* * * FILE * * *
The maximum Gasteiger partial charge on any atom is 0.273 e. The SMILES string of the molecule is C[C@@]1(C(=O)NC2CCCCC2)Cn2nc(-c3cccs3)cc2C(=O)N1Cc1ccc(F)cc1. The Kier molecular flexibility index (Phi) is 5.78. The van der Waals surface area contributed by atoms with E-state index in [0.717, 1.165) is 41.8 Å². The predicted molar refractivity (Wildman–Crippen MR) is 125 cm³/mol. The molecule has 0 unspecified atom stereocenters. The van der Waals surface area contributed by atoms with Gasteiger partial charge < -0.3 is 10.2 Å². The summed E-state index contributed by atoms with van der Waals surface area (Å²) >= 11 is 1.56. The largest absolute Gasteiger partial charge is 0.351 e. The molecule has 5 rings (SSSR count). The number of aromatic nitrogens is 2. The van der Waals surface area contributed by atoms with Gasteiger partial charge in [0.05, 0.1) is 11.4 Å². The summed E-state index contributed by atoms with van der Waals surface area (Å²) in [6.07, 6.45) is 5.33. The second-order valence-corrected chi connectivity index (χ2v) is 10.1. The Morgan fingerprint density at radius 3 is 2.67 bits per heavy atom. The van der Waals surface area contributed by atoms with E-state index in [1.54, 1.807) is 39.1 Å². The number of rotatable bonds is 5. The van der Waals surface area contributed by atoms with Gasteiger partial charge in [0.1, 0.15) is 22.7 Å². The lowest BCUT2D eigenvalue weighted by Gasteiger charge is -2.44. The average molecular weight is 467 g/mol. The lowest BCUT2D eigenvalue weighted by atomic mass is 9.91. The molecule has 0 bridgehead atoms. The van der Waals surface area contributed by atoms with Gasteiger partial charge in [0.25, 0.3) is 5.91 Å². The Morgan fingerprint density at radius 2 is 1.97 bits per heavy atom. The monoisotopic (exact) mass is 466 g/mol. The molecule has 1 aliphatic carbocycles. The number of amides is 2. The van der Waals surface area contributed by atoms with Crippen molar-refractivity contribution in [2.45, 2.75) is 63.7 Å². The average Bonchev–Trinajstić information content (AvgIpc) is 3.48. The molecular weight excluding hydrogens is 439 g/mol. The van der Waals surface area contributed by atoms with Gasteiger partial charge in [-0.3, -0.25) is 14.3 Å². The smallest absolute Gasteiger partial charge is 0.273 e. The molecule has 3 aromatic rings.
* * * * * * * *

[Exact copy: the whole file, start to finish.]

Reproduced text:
The maximum Gasteiger partial charge on any atom is 0.273 e. The SMILES string of the molecule is C[C@@]1(C(=O)NC2CCCCC2)Cn2nc(-c3cccs3)cc2C(=O)N1Cc1ccc(F)cc1. The Kier molecular flexibility index (Phi) is 5.78. The van der Waals surface area contributed by atoms with E-state index in [0.717, 1.165) is 41.8 Å². The predicted molar refractivity (Wildman–Crippen MR) is 125 cm³/mol. The molecule has 0 unspecified atom stereocenters. The van der Waals surface area contributed by atoms with Gasteiger partial charge < -0.3 is 10.2 Å². The summed E-state index contributed by atoms with van der Waals surface area (Å²) >= 11 is 1.56. The largest absolute Gasteiger partial charge is 0.351 e. The molecule has 5 rings (SSSR count). The number of aromatic nitrogens is 2. The van der Waals surface area contributed by atoms with Gasteiger partial charge in [0.05, 0.1) is 11.4 Å². The summed E-state index contributed by atoms with van der Waals surface area (Å²) in [6.07, 6.45) is 5.33. The second-order valence-corrected chi connectivity index (χ2v) is 10.1. The Morgan fingerprint density at radius 3 is 2.67 bits per heavy atom. The van der Waals surface area contributed by atoms with E-state index in [1.54, 1.807) is 39.1 Å². The number of rotatable bonds is 5. The van der Waals surface area contributed by atoms with Gasteiger partial charge in [0.1, 0.15) is 22.7 Å². The lowest BCUT2D eigenvalue weighted by Gasteiger charge is -2.44. The average molecular weight is 467 g/mol. The lowest BCUT2D eigenvalue weighted by atomic mass is 9.91. The molecule has 0 bridgehead atoms. The van der Waals surface area contributed by atoms with Gasteiger partial charge in [0.25, 0.3) is 5.91 Å². The Morgan fingerprint density at radius 2 is 1.97 bits per heavy atom. The monoisotopic (exact) mass is 466 g/mol. The molecule has 1 aliphatic carbocycles. The number of amides is 2. The van der Waals surface area contributed by atoms with Crippen molar-refractivity contribution in [2.45, 2.75) is 63.7 Å². The average Bonchev–Trinajstić information content (AvgIpc) is 3.48. The molecular weight excluding hydrogens is 439 g/mol. The van der Waals surface area contributed by atoms with Gasteiger partial charge in [-0.3, -0.25) is 14.3 Å². The smallest absolute Gasteiger partial charge is 0.273 e. The molecule has 3 aromatic rings.